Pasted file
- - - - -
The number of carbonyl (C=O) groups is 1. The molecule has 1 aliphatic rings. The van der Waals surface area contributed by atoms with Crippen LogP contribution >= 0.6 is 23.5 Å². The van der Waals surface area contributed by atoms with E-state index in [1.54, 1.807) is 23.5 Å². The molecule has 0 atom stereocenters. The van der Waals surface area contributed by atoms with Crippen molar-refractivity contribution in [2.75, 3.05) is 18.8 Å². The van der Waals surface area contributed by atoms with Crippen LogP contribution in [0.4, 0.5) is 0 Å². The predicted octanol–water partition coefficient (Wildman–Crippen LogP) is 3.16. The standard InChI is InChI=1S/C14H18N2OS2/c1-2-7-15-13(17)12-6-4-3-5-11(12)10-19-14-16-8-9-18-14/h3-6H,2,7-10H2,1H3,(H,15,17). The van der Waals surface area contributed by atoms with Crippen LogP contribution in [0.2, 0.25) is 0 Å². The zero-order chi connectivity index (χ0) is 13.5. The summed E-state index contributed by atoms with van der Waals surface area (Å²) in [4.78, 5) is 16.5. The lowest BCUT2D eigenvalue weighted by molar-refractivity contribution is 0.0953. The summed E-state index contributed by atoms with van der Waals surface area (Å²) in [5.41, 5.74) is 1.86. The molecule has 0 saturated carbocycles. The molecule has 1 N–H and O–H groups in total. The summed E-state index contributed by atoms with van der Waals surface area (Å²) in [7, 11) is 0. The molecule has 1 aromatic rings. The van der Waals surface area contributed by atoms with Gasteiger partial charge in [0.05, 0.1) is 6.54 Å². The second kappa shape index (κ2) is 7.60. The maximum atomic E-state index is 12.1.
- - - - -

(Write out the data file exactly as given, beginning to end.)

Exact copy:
The number of carbonyl (C=O) groups is 1. The molecule has 1 aliphatic rings. The van der Waals surface area contributed by atoms with Crippen LogP contribution >= 0.6 is 23.5 Å². The van der Waals surface area contributed by atoms with E-state index in [1.54, 1.807) is 23.5 Å². The molecule has 0 atom stereocenters. The van der Waals surface area contributed by atoms with Crippen molar-refractivity contribution in [2.75, 3.05) is 18.8 Å². The van der Waals surface area contributed by atoms with Crippen LogP contribution in [0.4, 0.5) is 0 Å². The predicted octanol–water partition coefficient (Wildman–Crippen LogP) is 3.16. The standard InChI is InChI=1S/C14H18N2OS2/c1-2-7-15-13(17)12-6-4-3-5-11(12)10-19-14-16-8-9-18-14/h3-6H,2,7-10H2,1H3,(H,15,17). The van der Waals surface area contributed by atoms with Crippen LogP contribution in [0.2, 0.25) is 0 Å². The zero-order chi connectivity index (χ0) is 13.5. The summed E-state index contributed by atoms with van der Waals surface area (Å²) in [4.78, 5) is 16.5. The lowest BCUT2D eigenvalue weighted by molar-refractivity contribution is 0.0953. The summed E-state index contributed by atoms with van der Waals surface area (Å²) in [5.41, 5.74) is 1.86. The molecule has 0 saturated carbocycles. The molecule has 1 N–H and O–H groups in total. The summed E-state index contributed by atoms with van der Waals surface area (Å²) in [7, 11) is 0. The molecule has 1 aromatic rings. The van der Waals surface area contributed by atoms with Gasteiger partial charge in [0.05, 0.1) is 6.54 Å². The second kappa shape index (κ2) is 7.60. The maximum atomic E-state index is 12.1.